Although a group interested in maintaining the current and dangerous speedway conditions along Brownsboro Road delayed a planned road diet for a year, the project is finally under construction. A four-lane stretch of the road between Drescher Bridge Road and Ewing Avenue is being converted to three lanes—two travel and one turn lane—providing space to install a missing sidewalk along the .4 mile route.
Currently, the street has limited sidewalks and pedestrian facilities, making a dense neighborhood near downtown and housing Louisville’s largest population of blind citizens and the Kentucky School for the Blind unnecessarily dangerous. The project area saw 172 accidents in the past five years, more than in other similar stretched of Brownsboro Road. Construction began in June and will be complete in a couple weeks, around August 16.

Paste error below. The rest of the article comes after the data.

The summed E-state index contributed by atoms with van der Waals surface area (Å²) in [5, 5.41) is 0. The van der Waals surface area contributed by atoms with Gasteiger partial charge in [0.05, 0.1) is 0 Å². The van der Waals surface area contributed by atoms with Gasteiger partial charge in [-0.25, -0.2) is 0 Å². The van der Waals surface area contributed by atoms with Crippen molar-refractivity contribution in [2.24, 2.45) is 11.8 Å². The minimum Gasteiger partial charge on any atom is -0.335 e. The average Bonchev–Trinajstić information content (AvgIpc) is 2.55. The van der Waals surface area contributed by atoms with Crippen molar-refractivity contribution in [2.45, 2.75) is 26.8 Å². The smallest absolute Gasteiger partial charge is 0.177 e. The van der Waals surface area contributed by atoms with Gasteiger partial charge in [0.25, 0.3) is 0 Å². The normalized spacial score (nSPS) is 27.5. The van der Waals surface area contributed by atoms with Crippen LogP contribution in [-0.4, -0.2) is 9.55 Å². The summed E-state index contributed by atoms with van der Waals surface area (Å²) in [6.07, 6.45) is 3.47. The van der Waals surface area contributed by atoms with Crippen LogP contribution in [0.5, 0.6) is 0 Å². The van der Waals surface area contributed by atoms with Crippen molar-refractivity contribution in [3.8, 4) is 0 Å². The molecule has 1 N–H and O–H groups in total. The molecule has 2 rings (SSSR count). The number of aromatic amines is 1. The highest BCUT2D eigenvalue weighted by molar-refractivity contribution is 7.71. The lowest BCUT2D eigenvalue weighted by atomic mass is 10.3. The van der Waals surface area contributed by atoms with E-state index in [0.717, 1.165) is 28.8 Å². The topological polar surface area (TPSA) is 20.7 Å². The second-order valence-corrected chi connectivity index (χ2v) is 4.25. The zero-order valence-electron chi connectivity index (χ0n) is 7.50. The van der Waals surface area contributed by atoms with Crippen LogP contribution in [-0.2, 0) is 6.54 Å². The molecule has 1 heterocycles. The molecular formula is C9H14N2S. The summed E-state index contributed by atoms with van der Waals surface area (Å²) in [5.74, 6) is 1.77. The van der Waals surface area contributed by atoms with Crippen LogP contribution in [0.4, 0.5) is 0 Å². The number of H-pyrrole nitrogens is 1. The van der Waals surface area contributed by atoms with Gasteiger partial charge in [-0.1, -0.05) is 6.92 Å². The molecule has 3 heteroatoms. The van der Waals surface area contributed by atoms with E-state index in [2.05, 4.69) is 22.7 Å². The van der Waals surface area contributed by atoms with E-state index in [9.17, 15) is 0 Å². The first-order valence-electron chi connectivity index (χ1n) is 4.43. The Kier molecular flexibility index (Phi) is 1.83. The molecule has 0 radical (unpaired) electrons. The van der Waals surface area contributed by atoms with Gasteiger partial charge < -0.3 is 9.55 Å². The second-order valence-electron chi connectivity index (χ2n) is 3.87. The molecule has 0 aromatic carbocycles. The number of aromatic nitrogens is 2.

After some claimed the road diet would harm their businesses and cause major delays, the city put the project on hold to collect public comment. Benefits of road diets have been well documented and include increased safety for all road users, including pedestrians, cyclists, and motorists, fewer collisions, improved walkability and a boost in the economy pedestrians create for businesses. Those passing in cars are less likely to patronize a business than a pedestrian walking by. Thankfully, Mayor Fischer approved the project a second time on June 1. That didn’t stop one failing business from claiming construction of the road diet put it out of business, a charge Metro Councilwoman Tina Ward-Pugh soundly refuted.
Thanks to Tina Ward-Pugh, Mayor Fischer, the Clifton and Clifton Heights Pedestrian Access Committee, and community members who attended meeting after meeting for helping see the project through and improving Louisville’s street network.